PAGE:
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Discussion in 'Misc Electronics' started by Allan Adler, Jan 17, 2005.

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  1. Allan Adler

    Allan Adler Guest

    I have a device that comes with an AC adaptor, with the following description
    (whatever it all means):
    MODEL: TEAD-57-122000U
    INPUT: 120VAC 60Hz 36W
    OUTPUT: 12VDC 2A
    UL LISTED 4G38 E159614(T)

    Then some diagram and MADE IN CHINA.

    To me, it looks like a perfectly ordinary 2-prong adaptor. The instructions
    for the device that uses it (a shop machine with motors that run off the
    adaptor) say that it is important to ground it and that one needs to purchase
    a 3-prong adaptor and shows pictures of how it fits into a 3-prong wall socket.

    I've done that in the past when I've connected stuff directly to wall sockets.
    There is usually a screw or something that one can use to connect a lead
    coming out of the 3-prong adaptor. However, at the moment, I want to
    plug it into a power strip and there is nothing to connect the lead
    wire to. So I'm not sure what to do.

    Normally I wouldn't worry about it. I would just plug the 2 prong adaptor
    into the power strip and forget about the third hold. But I'm trying to
    do this as carefully as possible, including confronting possibly unnecessary
    details that might turn out to matter. So, with apologies in advance for
    what is undoubtedly the dumbest question of the new year so far, can someone
    please explain how to make sure the thing is properly grounded under these
  2. Jamie

    Jamie Guest

    just use a water pipe, screw on the outlet box etc and connect it
    directly to the metal case of the equipment.
  3. Richard

    Richard Guest

    That sounds like "boilerplate", sometimes inappropriate, lawyer-driven,
    statements that are stuck on all products. It doesn't seem to have any
    applicabilty to your device. If you are a worrier just ground the damn
    machine and get on with it.
  4. Allan Adler

    Allan Adler Guest

    That was also my impression. Thanks for confirming it.
  5. Guest

    Better yet, next time you're in Home Depot or wherever, see if such an
    adapter is even available! There is no reason for anyone to even make
    such a thing.

    Richard is right, it sounds like some legal-driven requirement. If it
    really required grounding, they would need to make it with a grounding
  6. Allan Adler

    Allan Adler Guest

    It's an old habit from using learning programming languages. I tried
    to quit a couple of times, but it's really tough.

    In this case, the device is an 8-in-3 multipurpose machine from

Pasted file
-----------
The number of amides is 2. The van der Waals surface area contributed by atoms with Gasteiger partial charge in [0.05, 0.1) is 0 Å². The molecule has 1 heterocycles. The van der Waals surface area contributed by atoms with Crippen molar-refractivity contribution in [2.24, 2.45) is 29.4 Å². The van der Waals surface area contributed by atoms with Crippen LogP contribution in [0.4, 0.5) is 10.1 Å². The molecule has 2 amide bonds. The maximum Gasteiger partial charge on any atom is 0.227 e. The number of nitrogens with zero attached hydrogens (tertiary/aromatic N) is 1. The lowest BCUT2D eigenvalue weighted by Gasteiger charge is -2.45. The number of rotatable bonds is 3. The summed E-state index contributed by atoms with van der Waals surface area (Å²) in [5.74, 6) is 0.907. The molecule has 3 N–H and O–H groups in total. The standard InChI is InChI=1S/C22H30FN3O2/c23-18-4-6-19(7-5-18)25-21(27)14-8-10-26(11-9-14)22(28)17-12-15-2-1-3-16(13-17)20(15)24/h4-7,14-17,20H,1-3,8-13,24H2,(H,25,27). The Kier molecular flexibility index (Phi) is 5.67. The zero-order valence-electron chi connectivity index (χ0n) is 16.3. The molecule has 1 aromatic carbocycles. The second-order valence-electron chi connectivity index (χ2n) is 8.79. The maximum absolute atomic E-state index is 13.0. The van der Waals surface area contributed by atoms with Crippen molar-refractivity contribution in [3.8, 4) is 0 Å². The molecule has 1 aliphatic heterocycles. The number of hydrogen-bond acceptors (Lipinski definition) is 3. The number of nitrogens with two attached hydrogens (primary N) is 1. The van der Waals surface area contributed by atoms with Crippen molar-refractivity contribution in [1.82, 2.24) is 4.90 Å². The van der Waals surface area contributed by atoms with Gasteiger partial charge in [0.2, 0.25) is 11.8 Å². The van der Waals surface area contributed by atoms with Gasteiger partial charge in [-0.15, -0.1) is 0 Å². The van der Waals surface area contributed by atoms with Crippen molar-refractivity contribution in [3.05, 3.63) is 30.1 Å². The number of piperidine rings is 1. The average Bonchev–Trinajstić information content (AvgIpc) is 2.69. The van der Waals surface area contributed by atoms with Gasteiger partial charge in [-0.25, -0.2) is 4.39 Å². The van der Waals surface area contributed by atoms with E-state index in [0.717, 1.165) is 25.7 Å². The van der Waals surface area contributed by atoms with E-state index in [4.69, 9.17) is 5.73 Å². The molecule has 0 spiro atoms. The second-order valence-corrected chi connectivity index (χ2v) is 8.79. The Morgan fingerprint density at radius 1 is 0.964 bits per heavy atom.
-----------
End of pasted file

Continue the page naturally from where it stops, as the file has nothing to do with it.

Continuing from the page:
Harbor Freight, model 40102.

    It arrives in a (cardboard box containing a) styrofoam box and is nearly
    completely disassembled into almost 100 types of parts and this astonishingly
    misleading manual is the only clue you get on how to put them together.
    Some parts seem to be mislabeled and at least one part number seems
    not to be represented. There is an exploded diagram of the box and
    its contents in the manual, but due to aliasing errors, it is almost
    impossible to use it to identify anything. Thus, even determining which
    part numbers are represented has been a major undertaking.

    On the other hand, it costs $200 (including S&H), which is cheap compared
    with what lathes and milling machines cost, and even though it is clearly
    just a toy, I think I'll be happy with it if I can just get it to work.
    I've put together the jig saw and the wood lathe, but some details
    of the metal lathe have me stumped, and there are several other
    machines I still haven't built from the kit.

    The main problem with the metal lathe is making sense of how one attaches
    the tool to the cross slide. Otherwise, it is completely built.

    In spite of these difficulties, I'm finding the experience pretty educational.

    I can't post to rec.crafts.metalworking about it because:
    (1) I am undoubtedly the only person on the group who has ever demeaned himself
    to such an extent as to use this toy, hence people will be asking me about
    it rather than the other way around.
    (2) I promised that I wouldn't post to the group until I had built something,
    however small or crappy. It seems that the long discussions I was having
    in the hopes of getting a better set of inexpensive machine tools
    provoked some judgmental heckling that made it necessary for me to
    prove I was really interested in doing some metalworking. So, I'm
    proving it. This is no reflection on rcm, which I think is one of
    the best newsgroups in USENET by practically every standard I can
    apply, and I'm looking forward to getting active in it again.
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